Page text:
The Roots of the United States’ Cyber (In)Security*

Research paper by Fuller C.

Indexed on: 23 Dec '18Published on: 11 Jun '18Published in: Diplomatic History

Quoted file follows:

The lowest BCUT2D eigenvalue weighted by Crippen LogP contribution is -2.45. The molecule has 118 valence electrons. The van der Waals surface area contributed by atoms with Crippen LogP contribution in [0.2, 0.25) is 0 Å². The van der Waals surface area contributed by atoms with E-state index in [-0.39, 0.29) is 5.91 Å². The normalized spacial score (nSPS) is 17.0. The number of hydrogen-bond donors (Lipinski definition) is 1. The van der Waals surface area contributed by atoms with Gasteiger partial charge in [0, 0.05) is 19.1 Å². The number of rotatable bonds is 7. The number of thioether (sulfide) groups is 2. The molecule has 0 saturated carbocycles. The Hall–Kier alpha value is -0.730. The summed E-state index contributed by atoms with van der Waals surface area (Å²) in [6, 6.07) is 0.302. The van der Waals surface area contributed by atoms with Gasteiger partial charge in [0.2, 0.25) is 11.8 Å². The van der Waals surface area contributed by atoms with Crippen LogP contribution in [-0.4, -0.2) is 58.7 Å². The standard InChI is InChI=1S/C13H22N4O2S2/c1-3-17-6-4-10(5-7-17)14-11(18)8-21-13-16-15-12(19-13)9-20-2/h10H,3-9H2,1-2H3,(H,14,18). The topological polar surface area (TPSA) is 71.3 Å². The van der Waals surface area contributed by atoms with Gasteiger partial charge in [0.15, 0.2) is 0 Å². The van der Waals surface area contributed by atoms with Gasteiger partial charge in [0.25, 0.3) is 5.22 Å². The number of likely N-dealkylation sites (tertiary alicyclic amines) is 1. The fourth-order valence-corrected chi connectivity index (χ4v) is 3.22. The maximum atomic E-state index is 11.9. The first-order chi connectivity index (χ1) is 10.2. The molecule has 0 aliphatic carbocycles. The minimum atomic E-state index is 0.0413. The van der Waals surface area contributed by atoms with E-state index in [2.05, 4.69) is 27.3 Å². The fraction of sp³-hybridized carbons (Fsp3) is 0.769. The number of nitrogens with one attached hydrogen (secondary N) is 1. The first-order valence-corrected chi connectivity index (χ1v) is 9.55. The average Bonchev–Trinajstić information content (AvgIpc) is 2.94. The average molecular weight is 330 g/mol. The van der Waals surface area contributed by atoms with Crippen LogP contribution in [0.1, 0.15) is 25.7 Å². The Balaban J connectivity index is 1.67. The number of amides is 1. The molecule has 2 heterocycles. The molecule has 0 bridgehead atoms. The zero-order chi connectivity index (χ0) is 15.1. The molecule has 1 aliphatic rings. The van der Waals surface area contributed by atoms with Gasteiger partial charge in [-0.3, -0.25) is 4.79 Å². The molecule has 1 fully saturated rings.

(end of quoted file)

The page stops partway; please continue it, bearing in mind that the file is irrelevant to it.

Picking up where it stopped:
In June 1983, a Harvard study on the impact of computers upon American political campaigns concluded that the technology’s penetration into the world of elections had brought significant advantages for candidates. Alongside their use for managing information bases, assisting in accounting and budgeting, and lightening the load of basic office management, the report identified “intra-campaign communication” and “nearly instantaneous … transfer of information among the widely dispersed staff” as a particular advantage.11 For the first time, press releases, speech drafts, and schedules could be composed, revised, accessed, and printed via remote terminals. While the report identified that the Republican National Committee (RNC) held a significant advantage over their Democratic National Committee (DNC) opponents in the adoption and application of this new approach, it noted the Democrats, intense efforts to catch up and duplicate the Republicans, revealing the birth of computer-driven campaign management.